Advocates of cryonics often push for demonstration of reversible small animal cryopreservation as  a means to persuade the medical establishment and the general public of the technical feasibility of cryonics. The limitation of this approach, however, is that this goal cannot be achieved until we are able to successfully vitrify all vital organs of the animal, including such difficult organs  as the lungs and the kidney. A more promising approach is to keep improving vitrification of the central nervous system. As argued in a recent piece for Alcor’s Cryonics Magazine, if organized electrical activity can be demonstrated after whole brain cryopreservation a strong case can be made for the acceptance of cryonics as a medical procedure and improved legal protection of cryonics patients.  It should be noted, however, that these research efforts constitute only one objective in cryonics. Another objective of cryonics research is to optimize procedures and protocols for existing patients, who invariably suffer some degree of circulatory arrest.

Basile J. Luyet on the instability of solidified solutions

Basile J. Luyet (1897-1974) can be considered the father of modern cryobiology. His book “Life and Death at Low Temperatures” is a classic in the field and his journal “Biodynamica” evolved into a publication solely dedicated to the study of low temperature biology. Luyet identified the possibility of solidification without crystallization at low temperatures (vitrification) of biological materials, an approach that was later worked out as a practical method for organ preservation by the cryobiologist Greg Fahy.  Vitrification solutions are also used in human cryopreservation to prevent ice formation in patients during cooldown and storage at liquid nitrogen temperature.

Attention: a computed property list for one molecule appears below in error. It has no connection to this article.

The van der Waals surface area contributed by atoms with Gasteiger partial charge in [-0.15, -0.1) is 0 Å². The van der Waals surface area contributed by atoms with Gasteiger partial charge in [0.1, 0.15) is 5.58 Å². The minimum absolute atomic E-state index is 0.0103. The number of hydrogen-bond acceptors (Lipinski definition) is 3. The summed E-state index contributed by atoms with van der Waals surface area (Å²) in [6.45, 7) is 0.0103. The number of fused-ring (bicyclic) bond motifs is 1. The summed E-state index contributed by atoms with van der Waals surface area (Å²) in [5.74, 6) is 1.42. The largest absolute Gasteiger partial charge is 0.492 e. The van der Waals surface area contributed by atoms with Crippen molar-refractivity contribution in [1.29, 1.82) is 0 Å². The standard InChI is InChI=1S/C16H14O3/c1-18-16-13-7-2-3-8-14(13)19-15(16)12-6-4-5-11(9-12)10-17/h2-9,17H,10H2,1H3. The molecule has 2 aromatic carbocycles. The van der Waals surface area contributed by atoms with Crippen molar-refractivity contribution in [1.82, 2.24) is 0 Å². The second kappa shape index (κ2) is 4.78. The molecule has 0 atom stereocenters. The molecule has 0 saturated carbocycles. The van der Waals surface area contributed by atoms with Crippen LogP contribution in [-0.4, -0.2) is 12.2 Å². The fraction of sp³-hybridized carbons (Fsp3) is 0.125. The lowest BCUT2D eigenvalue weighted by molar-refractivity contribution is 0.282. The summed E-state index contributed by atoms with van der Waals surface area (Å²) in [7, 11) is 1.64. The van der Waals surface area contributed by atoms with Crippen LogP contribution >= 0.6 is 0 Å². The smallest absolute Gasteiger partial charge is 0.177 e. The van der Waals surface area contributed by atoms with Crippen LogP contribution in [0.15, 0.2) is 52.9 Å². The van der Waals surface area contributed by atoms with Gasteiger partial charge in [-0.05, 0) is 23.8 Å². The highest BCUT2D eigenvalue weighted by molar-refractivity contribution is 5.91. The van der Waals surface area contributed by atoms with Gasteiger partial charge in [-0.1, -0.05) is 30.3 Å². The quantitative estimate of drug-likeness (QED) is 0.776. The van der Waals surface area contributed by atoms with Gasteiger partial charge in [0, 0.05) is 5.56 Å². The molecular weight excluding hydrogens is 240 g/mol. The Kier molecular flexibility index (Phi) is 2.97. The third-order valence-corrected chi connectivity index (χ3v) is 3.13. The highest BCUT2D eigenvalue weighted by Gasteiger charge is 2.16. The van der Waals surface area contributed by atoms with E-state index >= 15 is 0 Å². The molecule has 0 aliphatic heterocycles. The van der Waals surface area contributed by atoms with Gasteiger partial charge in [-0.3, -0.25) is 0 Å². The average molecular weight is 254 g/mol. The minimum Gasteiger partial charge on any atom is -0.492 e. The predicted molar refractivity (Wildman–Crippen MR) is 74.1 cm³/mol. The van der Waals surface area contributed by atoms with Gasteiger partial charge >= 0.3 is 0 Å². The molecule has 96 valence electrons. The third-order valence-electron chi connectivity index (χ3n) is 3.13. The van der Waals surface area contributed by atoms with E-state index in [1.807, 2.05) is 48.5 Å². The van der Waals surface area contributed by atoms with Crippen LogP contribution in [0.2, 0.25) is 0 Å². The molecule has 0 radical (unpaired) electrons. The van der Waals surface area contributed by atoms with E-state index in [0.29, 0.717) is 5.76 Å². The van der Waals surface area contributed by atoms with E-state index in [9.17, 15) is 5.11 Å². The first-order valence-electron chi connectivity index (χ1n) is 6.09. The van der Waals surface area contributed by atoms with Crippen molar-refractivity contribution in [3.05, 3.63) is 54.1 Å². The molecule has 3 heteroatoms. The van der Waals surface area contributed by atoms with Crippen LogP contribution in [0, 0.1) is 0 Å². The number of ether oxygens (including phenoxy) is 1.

In the following Biodynamica study (1966) Luyet investigates the issue of structural instability and molecular mobility in solidified aqueous solutions. In these initial investigations he anticipated the phenomena of re-crystallization and de-vitrification upon rewarming, which later would present formidable challenges during the early years of applied vitrification research in large organs. Although Luyet briefly mentions the possibility of molecular mobility as such at temperatures down to absolute zero, his main focus is on ice formation that can occur during the rewarming of solutions. Cryonics Institute President Ben Best has done some theoretical explorations into the issue of molecular mobility at low temperature, a topic that raises important questions about the desirability of intermediate temperature storage (ITS) of cryonics patients.

B. Luyet – The Problem of Structural Instability and Molecular Mobility in Aqueous Solutions “Solidified” at Low Temperatures (1966) PDF